Whatever happened to Covid?
There is no public appetite in Britain for a return to restrictions.
Whatever happened to Covid? Having dominated our lives, politics and headlines for the best part of two years, you might be wondering why, in the UK at least, concern about Covid-related infections, hospitalisations and deaths seems to have fallen off the political and media agenda.
Is it that Covid infections have gone away? Not really. The ONS infection survey, which is based on a random sample, estimates that as of mid-June, over 80,000 people are getting infected in England each day. That’s down from over 500,000 per day in March this year. Covid-related deaths are running at just under 50 per day, also down from around 250 back in January and again in April. Infection and mortality rates have fluctuated considerably since nearly all restrictions in England were lifted towards the end of January. Despite falling over the past two months, they are still considerably higher than in June 2021 when restrictions were lifted. The latest indications suggest we might be moving back to an upswing of infections.
No, what seems to have changed is that, despite the continued efforts of the Covid diehards (including the likes of Independent SAGE), there is no longer any significant public appetite for managing outbreaks with restrictions, mask mandates or vaccine passports.
Perhaps this is partly due to restriction exhaustion – government-enforced limits on normal, everyday activities can only be accepted for so long. But what’s also important is that the public now understands much more clearly how little government interventions affect infections.
Most people will have observed that, despite England opting not to introduce significant restrictions over Christmas, we did not see anything like the dramatic rise in hospitalisations and deaths that had been predicted by government modellers in early December.
People also noticed that England was the first of the UK nations to scrap remaining restrictions and mask mandates, and yet it still experienced remarkably similar trends in infections to those in Scotland, Northern Ireland and Wales.
And what the public has observed through everyday experience (anecdotal evidence if you like) is increasingly being backed up by formal academic evidence.
A recent and exhaustive paper by researchers from Oxford and Bern universities tested the causal effect of 10 different non-pharmaceutical interventions (NPIs) across 169 countries. These included lockdowns, workplace closures, test-and-trace policies, mask mandates and school closures. Their conclusion is simple: ‘We do not find substantial Covid-19-related fatality-reducing effects of the 10 NPIs under investigation.’
In fact, the researchers found no robust, statistically significant impact on Covid-19 mortality or even infections. This was true even for lockdowns in the first wave back in 2020, and also for countries that introduced restrictions and mask mandates earlier than others.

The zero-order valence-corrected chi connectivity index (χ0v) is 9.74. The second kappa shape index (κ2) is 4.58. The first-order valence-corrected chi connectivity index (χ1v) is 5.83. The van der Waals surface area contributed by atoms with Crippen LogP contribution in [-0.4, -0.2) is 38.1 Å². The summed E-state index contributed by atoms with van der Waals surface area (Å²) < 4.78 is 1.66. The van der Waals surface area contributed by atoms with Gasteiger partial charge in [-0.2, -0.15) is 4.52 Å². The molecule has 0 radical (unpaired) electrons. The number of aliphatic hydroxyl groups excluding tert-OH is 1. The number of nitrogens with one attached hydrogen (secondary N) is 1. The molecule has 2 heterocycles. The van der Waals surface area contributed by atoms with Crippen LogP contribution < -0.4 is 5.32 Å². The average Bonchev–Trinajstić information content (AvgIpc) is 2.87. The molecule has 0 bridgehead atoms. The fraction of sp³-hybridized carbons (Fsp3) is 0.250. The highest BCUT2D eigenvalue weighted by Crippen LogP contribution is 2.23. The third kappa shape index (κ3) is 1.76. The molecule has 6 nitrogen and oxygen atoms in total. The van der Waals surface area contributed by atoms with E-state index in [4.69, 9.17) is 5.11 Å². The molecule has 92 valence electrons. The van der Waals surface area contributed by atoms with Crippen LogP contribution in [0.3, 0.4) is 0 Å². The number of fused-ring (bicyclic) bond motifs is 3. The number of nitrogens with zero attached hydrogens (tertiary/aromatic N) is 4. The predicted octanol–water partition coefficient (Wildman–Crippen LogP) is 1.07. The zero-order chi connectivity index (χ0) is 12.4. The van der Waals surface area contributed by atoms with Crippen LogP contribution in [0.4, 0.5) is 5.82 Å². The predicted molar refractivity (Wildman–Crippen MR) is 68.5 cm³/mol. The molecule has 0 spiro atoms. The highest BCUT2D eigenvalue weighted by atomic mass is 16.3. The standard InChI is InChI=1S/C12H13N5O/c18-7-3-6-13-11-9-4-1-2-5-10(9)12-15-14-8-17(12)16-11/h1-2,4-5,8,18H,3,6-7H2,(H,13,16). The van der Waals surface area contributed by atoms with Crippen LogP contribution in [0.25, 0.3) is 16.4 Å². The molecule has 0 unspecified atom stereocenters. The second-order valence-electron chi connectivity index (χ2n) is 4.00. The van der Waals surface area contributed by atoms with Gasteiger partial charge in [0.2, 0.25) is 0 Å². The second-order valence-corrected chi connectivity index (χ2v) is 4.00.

It’s hard to prove a null result, so we can’t rule out that lockdowns had a marginal effect on Covid-19 mortality trends. But there is also evidence from the UK and internationally that lockdowns have caused deaths of their own.
Some still seem to find it hard to understand why restrictions have such a limited causal effect. But as I discussed back in February 2021, reasons include the way people change their behaviour voluntarily in response to outbreaks, the fact that lockdowns have little impact in the most vulnerable environments like hospitals and care homes, as well as the likelihood that many restrictions cause unintended behavioural changes that can actually make things worse.
Covid may no longer be something to worry about. But we can’t say the same for the consequences of lockdown. The learning gap for children, who were deprived of schooling for months on end, is now becoming clear, as are the mental-health consequences for young people. The NHS is struggling with backlogs caused by two years of prioritising a single disease over all others. And naturally, these effects are far worse among the poorest parts of society.
During the pandemic, the UK government spent upwards of £150 billion on the furlough scheme and on business support – in other words, paying people not to work and businesses to shut down. That’s more than the entire annual budget for NHS England. That hit to the public purse means the government’s hands are now tied when it comes to helping consumers and businesses respond to the current cost-of-living crisis – a problem that is itself partly caused by lockdowns across the world.
The consequences of lockdowns and other Covid restrictions are likely to remain with us for years to come. On the positive side, the public’s willingness to live with Covid means there is now a vanishingly low probability that any UK government will be able to reintroduce restrictions, even if (or more likely when) we see another big increase in Covid cases and deaths.
David Paton is professor of industrial economics at Nottingham University Business School. Follow him on Twitter: @CricketWyvern
Picture by: Getty.
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